Politics & Policy

Ten Commandments for Our Next President

President Obama in the Oval Office (Pete Souza/White House/Flickr)
A good rule of thumb is to look at what Obama has done, and then do the opposite.

1. Do not deflect blame onto others. Take personal responsibility when foreign policies implode — and at least a few will. Read Churchill’s speech after the fall of Tobruk. Presidents do not scapegoat Congress, the opposite political party, the secretary of state, the last president, cable news, obscure video-makers — or the American people — for an intervention gone badly. Telling the truth is far easier and simpler than inventing a web of Sunday-morning-television talking points, excuses, lies, and pretexts.

2. Share credit for success with Congress and Allied leaders, rather than chest-thumping and spiking the ball over supposedly unilateral presidential achievements where the real work was often done by unsung military heroes or intelligence operatives. A good way to start is by curbing the presidential use of “I,” “me,” “mine,”and “my.” Avoid especially the narcissistic monotony of “my team,” “my staff,”and “my advisers.” The public knows well enough that the president of the United States runs the country and influences the world without hearing ad nauseam from him that he is the center of the universe. The president is supposed to be larger, not smaller, than the rest of us.

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3. Do not utter threats: no red lines, step-over lines, or deadlines. Failing to enforce an ultimatum only weakens U.S. credibility, while dutifully carrying out a loud warning becomes anticlimactic and merely dutiful. Teddy Roosevelt’s century-old advice to “speak softly and carry a big stick” still remains wiser than backing brutes into a corner — only to let them worm out — or trading insults with thugs. When a president is forced to say, “I don’t bluff,” we know that he does.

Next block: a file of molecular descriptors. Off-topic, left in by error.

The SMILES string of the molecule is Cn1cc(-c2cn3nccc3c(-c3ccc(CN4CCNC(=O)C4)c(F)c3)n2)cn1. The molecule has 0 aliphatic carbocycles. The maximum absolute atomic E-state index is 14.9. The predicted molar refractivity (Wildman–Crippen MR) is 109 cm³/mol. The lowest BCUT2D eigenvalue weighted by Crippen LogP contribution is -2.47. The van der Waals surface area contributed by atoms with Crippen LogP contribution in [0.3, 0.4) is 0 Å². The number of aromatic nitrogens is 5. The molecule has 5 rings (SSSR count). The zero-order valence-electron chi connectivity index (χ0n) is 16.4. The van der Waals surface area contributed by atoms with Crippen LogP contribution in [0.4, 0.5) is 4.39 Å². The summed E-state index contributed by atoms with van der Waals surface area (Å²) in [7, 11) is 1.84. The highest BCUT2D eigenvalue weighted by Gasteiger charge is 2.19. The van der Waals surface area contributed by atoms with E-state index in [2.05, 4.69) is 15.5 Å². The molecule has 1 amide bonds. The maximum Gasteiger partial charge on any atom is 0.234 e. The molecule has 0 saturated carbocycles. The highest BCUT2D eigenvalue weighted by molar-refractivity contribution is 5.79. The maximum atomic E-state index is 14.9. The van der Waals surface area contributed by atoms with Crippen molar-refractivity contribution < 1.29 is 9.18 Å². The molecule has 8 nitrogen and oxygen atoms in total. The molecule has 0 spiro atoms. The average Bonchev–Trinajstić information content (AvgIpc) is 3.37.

4. By the same token, do not publicly insult foreign leaders — whether enemies or friends. Avoid ridiculing Russian president Vladimir Putin as some sort of class cut-up, or Israeli prime minister Benjamin Netanyahu as an insensitive ideologue, or France’s then-president Nicolas Sarkozy as a showboater, or British prime minister David Cameron as ineffectual. Even presidents and prime ministers are creatures of emotion. Enemy strongmen, once insulted, are more likely to cause gratuitous problems. Friendly leaders will keep their distance if they feel the president of the United States is an adolescent name-caller. Inspiration demands elevation; the commonplace earns contempt.

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5. Praise soft power, but put little faith in it. Until the nature of man changes, hard power will matter more than all the noble appeals to shared aspirations and similar economic and cultural interests. Soaring rhetoric about global ecumenicalism has a shelf life of about two speeches; after that, audiences can fill in the blanks and snooze no matter how eloquent the cadences. The amoral Chinese and Russians will win over our allies, if the latter feel they are safer and more secure joining with dictators than remaining friends with the United States. Deterrence is won or lost not just by force or the lack of it, but by either the likelihood or the impossibility that it could at any moment be used.